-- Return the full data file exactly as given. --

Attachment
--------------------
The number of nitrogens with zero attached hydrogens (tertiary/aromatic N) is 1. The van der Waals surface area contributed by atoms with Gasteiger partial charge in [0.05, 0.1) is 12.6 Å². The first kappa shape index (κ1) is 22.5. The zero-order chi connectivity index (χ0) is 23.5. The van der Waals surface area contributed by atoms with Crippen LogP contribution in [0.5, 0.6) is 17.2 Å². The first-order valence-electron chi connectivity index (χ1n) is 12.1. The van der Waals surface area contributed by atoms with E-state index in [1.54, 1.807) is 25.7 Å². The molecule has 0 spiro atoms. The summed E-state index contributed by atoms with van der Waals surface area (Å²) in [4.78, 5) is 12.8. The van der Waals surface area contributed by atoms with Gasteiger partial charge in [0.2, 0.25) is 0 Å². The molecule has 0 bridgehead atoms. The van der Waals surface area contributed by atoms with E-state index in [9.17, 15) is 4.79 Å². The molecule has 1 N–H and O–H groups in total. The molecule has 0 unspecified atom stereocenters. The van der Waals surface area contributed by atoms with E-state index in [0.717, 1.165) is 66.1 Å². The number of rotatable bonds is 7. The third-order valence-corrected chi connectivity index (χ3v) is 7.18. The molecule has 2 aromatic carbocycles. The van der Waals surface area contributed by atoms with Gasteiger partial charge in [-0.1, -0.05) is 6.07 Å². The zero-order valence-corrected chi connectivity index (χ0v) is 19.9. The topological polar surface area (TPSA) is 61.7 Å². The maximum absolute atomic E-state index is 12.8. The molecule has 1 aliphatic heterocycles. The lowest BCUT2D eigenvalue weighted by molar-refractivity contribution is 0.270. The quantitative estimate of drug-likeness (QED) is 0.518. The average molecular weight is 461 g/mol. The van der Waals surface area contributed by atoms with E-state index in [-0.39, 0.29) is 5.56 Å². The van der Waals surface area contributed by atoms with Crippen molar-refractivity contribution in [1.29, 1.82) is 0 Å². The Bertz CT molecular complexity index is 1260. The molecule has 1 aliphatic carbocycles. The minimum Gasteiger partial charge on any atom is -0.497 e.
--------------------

The number of nitrogens with zero attached hydrogens (tertiary/aromatic N) is 1. The van der Waals surface area contributed by atoms with Gasteiger partial charge in [0.05, 0.1) is 12.6 Å². The first kappa shape index (κ1) is 22.5. The zero-order chi connectivity index (χ0) is 23.5. The van der Waals surface area contributed by atoms with Crippen LogP contribution in [0.5, 0.6) is 17.2 Å². The first-order valence-electron chi connectivity index (χ1n) is 12.1. The van der Waals surface area contributed by atoms with E-state index in [1.54, 1.807) is 25.7 Å². The molecule has 0 spiro atoms. The summed E-state index contributed by atoms with van der Waals surface area (Å²) in [4.78, 5) is 12.8. The van der Waals surface area contributed by atoms with Gasteiger partial charge in [0.2, 0.25) is 0 Å². The molecule has 0 bridgehead atoms. The van der Waals surface area contributed by atoms with E-state index in [9.17, 15) is 4.79 Å². The molecule has 1 N–H and O–H groups in total. The molecule has 0 unspecified atom stereocenters. The van der Waals surface area contributed by atoms with E-state index in [0.717, 1.165) is 66.1 Å². The number of rotatable bonds is 7. The third-order valence-corrected chi connectivity index (χ3v) is 7.18. The molecule has 2 aromatic carbocycles. The van der Waals surface area contributed by atoms with Gasteiger partial charge in [-0.1, -0.05) is 6.07 Å². The zero-order valence-corrected chi connectivity index (χ0v) is 19.9. The topological polar surface area (TPSA) is 61.7 Å². The maximum absolute atomic E-state index is 12.8. The molecule has 1 aliphatic heterocycles. The lowest BCUT2D eigenvalue weighted by molar-refractivity contribution is 0.270. The quantitative estimate of drug-likeness (QED) is 0.518. The average molecular weight is 461 g/mol. The van der Waals surface area contributed by atoms with E-state index in [-0.39, 0.29) is 5.56 Å². The van der Waals surface area contributed by atoms with Crippen molar-refractivity contribution in [1.29, 1.82) is 0 Å². The Bertz CT molecular complexity index is 1260. The molecule has 1 aliphatic carbocycles. The minimum Gasteiger partial charge on any atom is -0.497 e.